Commentary by J. Thomas Ranken, Washington Clean Technology Alliance
All too often, diversity has no real meaning in the success of an organization. It often has everything to do with internal politics and little to do with actually bringing people together to work intelligently on solving problems. It presumes that if you create an organization that has people with different colors, sex, sexual orientation, religion, and ethnicity, you will get a superior organization with a superior result.
That isn’t true.
Too often, groups are created that have surface diversity, but have little diversity of thought. While individuals appear to be different, each member is really chosen because they have the prerequisite viewpoint. There is diversity of color, but not of thought.
That fails to bring together people with truly different perspectives that can bring unique talents and outlooks to the issue at hand. It usually ensures that one perspective dominates the process.
So, consider two thoughts: First, most people share common high ideals. Second, people really are different in the way they approach problem solving.
In America today, it may seem that the first assertion is untrue. But consider a wedge issue like gun control. All too often, we don’t even want to hear the other. It isn’t just that we disagree—we have no respect for other perspectives. Our opponents are stupid.
Last night, I was at a church meeting discussing a panel discussion on gun control. One of the participants strenuously objected to including the other side. They are, after all, at least a little crazy and prone to violence. Certainly, we couldn’t have that kind of disruption in a church discussion.
This is both common and very disappointing. It ignores the meaningful goal for which nearly all Americans would agree. Gun control is important not because most of us care about guns; it is because we care passionately about children that get hurt. The debate should not be about guns—but about the best way to keep innocents from being killed by madmen. We should debate how to best reduce the number of people that get hurt. The answer might very well include more gun regulation. And it might include other things, but we should be debating the best way to get to a common goal.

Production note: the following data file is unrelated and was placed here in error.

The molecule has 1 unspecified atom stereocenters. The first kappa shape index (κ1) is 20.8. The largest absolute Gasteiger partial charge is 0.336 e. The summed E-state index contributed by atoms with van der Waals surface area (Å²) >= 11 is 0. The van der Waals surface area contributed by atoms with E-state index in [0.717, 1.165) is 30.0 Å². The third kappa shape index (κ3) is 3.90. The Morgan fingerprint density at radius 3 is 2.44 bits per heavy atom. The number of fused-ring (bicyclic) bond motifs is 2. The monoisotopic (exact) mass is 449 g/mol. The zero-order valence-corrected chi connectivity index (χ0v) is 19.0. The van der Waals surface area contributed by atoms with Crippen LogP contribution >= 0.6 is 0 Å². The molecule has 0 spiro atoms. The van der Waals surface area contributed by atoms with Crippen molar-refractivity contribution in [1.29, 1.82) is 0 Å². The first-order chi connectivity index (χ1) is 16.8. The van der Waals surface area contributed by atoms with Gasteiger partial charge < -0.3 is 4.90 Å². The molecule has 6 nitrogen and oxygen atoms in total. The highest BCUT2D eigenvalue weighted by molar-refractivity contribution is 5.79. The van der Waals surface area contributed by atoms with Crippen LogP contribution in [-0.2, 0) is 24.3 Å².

It is usually the case that both sides have their share of intellectual extremists. Both sides have intelligent viewpoints, too. We might even learn a thing or two, if we listen.
Great leaders would focus us on high ideals that we share in common. But I am inclined to think that most of our leaders—on all sides—don’t focus on high ideals. Often, they care too much about short-term results or are blinded by details.
I believe that, at most levels, Americans are united by common ideals of decency. We agree on most high ideals.
But we are very different.
One example of this was described by David McClelland, a Wesleyan University professor of psychology. In his 1961 book, The Achieving Society, he described three different kinds of motivation: The need for achievement, the need for affiliation, and the need for power. All of us, he thought, have some of each of these motivations, but each of us is different.
- Achievement motivated people seek attainment of realistic, but challenging goals and advancement. They need feedback and a sense of accomplishment.
- The power motivated needs to be influential and effective. They need to make an impact. They need to lead. They want their ideas to win.
- The affiliation motivated person needs relationships and wants interaction with other people. These people are team players.
Of course, this is just one of many ways in which we differ. We differ in more than just color, sex, sexual orientation, religion, and ethnicity.
It seems to me a really strong team would have some level of all of McClelland’s motivations. There would be people that are primarily motivated by getting the task done, some who had leadership capacity, and some who were great team members.
Meaningful diversity of perspective, guided by leadership than emphasizes high ideals that unite the team, is important in building a strong organization.
Imagine a team that not only contained obvious diversity, but had real diversity of background, life experiences, religion, training, education, and beliefs—united by a common vision. When America has been great, this is what has made her great.